President of the United States, Joe Biden, has guaranteed tens of thousands of middle-class employment will be generated with fair play to American citizens possessing a union card by tackling climate change.
However, the recent analysis by Reuters of corporate and state announcements highlighted a concerning trend in applying Biden‘s climate change law. Despite the law’s intentions of uplifting the indigenous manufacturing and clean energy transition, a major portion of the announced investments has gone to states having anti-union laws.
This allotment raises questions about the real impact of the investments on workers and the ability to negotiate for better wages and working conditions collectively. This also underlines the importance of considering the social and economic policies, apart from their environmental benefits.
The Biden administration’s Inflation Reduction Act (IRA) is taking significant steps toward producing clean energy in the United States. The Act offers tax credits to corporations that manufacture clean energy items indigenously. It also has provisions to offer higher credits to renewable project developers who use indigenous manufactured items.
Since August, when the Act was passed, more than 50 factories manufacturing E.V. components like batteries, solar panels, and other clean energy products have been announced, with 83 percent of them being located in the right-to-work states.
These states prohibit companies from inducting union dues in their condition of payment. These factories make up $43.5 billion in investments or roughly 88 percent of the total investments announced by the companies.
As Biden’s administration confronts this test, they must ensure that the sermon they preach about a decarbonized America should include benefits for generating appropriate jobs in the clean energy space. It must not be the case of promising that these jobs will be at par with those lost in oil refineries and coal mines. They must ensure workers have quality jobs with unionized wages and benefits.
The right-to-work laws permit the workers to work in union-represented environments and be insured with the collective negotiation agreements without associating themselves with the union or paying dues. The U.S. has a total of 27 states that have laws. In the 2020 U.S. Presidential election, 20 states amongst these 27 voted for Donal Trump.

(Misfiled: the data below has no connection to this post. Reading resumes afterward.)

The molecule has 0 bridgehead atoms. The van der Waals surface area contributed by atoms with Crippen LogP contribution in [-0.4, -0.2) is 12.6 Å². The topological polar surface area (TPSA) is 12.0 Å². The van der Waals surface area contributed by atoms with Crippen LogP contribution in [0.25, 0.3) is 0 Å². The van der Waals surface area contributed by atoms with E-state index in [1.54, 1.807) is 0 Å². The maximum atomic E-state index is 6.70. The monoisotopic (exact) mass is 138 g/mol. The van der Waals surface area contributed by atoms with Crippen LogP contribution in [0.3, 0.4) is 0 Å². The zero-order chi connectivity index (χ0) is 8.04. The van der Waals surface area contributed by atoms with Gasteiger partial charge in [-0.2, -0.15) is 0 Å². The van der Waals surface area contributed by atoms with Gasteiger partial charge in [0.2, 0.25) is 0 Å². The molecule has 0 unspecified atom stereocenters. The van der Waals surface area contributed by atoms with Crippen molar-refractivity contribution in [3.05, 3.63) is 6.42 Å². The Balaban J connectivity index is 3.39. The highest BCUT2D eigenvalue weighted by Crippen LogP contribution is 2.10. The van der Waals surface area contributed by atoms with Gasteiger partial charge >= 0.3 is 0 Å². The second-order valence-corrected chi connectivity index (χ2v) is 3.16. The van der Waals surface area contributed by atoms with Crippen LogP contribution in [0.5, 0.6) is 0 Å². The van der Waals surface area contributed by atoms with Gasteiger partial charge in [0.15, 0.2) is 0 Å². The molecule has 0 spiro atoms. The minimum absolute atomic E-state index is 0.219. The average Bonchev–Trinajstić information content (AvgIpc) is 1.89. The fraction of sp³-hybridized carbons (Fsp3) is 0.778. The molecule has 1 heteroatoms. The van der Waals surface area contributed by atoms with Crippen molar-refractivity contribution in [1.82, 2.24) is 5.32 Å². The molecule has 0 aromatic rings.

According to a study by researchers at Georgia Tech, it was shown that the right-to-work laws are connected with lower unionized rates and wages. This study was conducted in 2020 after analyzing thousands of union negotiation agreements over 18 years in five states.
Win for Labour
The IRA is highly appreciated and welcomed by the labor unions because now the energy generating projects like wind and solar farms will have to pay proper wages to construction workers and on-board probationers to benefit from the tax credits provided to them by the laws.
Whereas, there is discrimination in subsidies being provided to U.S. companies that manufacture E.V. items like batteries, solar panels, etc., which are used further in the construction, eventually generating jobs and still providing employment opportunities after the construction.
South Korean E.V. maker Hyundai Motor Co, Japanese car maker Toyota, and solar panel manufacturer Hanwha Qcells abstained from considering the right-to-work laws. These companies alone account for investments worth $11 billion of the projects.
Unions push ahead
Labour unions have got a tough nut to crack. They are worried about where the investments are headed, Georgia and South Carolina, where union membership among wage and salaried workers is 4.4 percent and 1.7 percent.
Since the IRA has passed, major companies like Hyundai, Hanwha Qcells, and more, have invested $12 billion in Georgia under clean energy manufacturing investment plans.
A few representatives from the labour unions have said that they are searching for employment opportunities in the emerging offshore wind industry.